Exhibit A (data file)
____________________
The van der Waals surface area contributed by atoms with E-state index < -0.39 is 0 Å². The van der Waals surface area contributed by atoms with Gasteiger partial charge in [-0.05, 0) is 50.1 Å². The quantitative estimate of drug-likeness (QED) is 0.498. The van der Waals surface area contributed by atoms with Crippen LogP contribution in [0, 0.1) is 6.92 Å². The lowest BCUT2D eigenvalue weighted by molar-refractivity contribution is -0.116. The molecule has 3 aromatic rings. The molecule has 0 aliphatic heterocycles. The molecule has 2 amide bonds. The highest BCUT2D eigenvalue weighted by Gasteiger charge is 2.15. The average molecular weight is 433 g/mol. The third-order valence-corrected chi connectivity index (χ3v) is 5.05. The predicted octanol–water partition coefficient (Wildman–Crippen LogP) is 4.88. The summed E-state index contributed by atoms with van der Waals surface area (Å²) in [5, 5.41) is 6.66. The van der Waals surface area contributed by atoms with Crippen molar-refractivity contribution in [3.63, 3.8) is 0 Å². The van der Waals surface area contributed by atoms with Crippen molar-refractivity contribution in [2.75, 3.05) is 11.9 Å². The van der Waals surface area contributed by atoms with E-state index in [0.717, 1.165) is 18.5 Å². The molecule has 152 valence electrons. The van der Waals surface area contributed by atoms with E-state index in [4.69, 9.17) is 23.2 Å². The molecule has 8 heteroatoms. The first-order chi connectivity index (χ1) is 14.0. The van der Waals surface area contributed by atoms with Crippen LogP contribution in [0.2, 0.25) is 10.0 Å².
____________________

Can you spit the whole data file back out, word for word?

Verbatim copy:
The van der Waals surface area contributed by atoms with E-state index < -0.39 is 0 Å². The van der Waals surface area contributed by atoms with Gasteiger partial charge in [-0.05, 0) is 50.1 Å². The quantitative estimate of drug-likeness (QED) is 0.498. The van der Waals surface area contributed by atoms with Crippen LogP contribution in [0, 0.1) is 6.92 Å². The lowest BCUT2D eigenvalue weighted by molar-refractivity contribution is -0.116. The molecule has 3 aromatic rings. The molecule has 0 aliphatic heterocycles. The molecule has 2 amide bonds. The highest BCUT2D eigenvalue weighted by Gasteiger charge is 2.15. The average molecular weight is 433 g/mol. The third-order valence-corrected chi connectivity index (χ3v) is 5.05. The predicted octanol–water partition coefficient (Wildman–Crippen LogP) is 4.88. The summed E-state index contributed by atoms with van der Waals surface area (Å²) in [5, 5.41) is 6.66. The van der Waals surface area contributed by atoms with Crippen molar-refractivity contribution in [3.63, 3.8) is 0 Å². The van der Waals surface area contributed by atoms with Crippen molar-refractivity contribution in [2.75, 3.05) is 11.9 Å². The van der Waals surface area contributed by atoms with E-state index in [0.717, 1.165) is 18.5 Å². The molecule has 152 valence electrons. The van der Waals surface area contributed by atoms with E-state index in [4.69, 9.17) is 23.2 Å². The molecule has 8 heteroatoms. The first-order chi connectivity index (χ1) is 14.0. The van der Waals surface area contributed by atoms with Crippen LogP contribution in [0.2, 0.25) is 10.0 Å².